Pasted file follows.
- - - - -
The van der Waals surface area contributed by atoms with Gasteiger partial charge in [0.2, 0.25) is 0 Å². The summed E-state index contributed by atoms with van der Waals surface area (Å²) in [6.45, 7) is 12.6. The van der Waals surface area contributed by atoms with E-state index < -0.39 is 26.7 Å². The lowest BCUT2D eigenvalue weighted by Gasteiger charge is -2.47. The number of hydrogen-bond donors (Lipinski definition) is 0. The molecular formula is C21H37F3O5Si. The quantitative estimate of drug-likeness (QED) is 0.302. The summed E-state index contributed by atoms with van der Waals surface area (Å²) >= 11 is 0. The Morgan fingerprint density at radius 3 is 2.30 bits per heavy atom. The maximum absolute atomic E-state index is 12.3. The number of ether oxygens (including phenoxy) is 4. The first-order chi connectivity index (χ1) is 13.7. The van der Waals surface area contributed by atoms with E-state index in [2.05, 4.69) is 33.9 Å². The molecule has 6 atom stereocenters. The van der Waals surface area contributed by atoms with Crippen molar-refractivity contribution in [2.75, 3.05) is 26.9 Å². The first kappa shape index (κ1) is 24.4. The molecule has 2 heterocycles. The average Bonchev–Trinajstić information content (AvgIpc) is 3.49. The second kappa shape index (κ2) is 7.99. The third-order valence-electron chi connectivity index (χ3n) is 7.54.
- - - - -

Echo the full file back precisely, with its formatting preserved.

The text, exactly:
The van der Waals surface area contributed by atoms with Gasteiger partial charge in [0.2, 0.25) is 0 Å². The summed E-state index contributed by atoms with van der Waals surface area (Å²) in [6.45, 7) is 12.6. The van der Waals surface area contributed by atoms with E-state index < -0.39 is 26.7 Å². The lowest BCUT2D eigenvalue weighted by Gasteiger charge is -2.47. The number of hydrogen-bond donors (Lipinski definition) is 0. The molecular formula is C21H37F3O5Si. The quantitative estimate of drug-likeness (QED) is 0.302. The summed E-state index contributed by atoms with van der Waals surface area (Å²) >= 11 is 0. The Morgan fingerprint density at radius 3 is 2.30 bits per heavy atom. The maximum absolute atomic E-state index is 12.3. The number of ether oxygens (including phenoxy) is 4. The first-order chi connectivity index (χ1) is 13.7. The van der Waals surface area contributed by atoms with E-state index in [2.05, 4.69) is 33.9 Å². The molecule has 6 atom stereocenters. The van der Waals surface area contributed by atoms with Crippen molar-refractivity contribution in [2.75, 3.05) is 26.9 Å². The first kappa shape index (κ1) is 24.4. The molecule has 2 heterocycles. The average Bonchev–Trinajstić information content (AvgIpc) is 3.49. The second kappa shape index (κ2) is 7.99. The third-order valence-electron chi connectivity index (χ3n) is 7.54.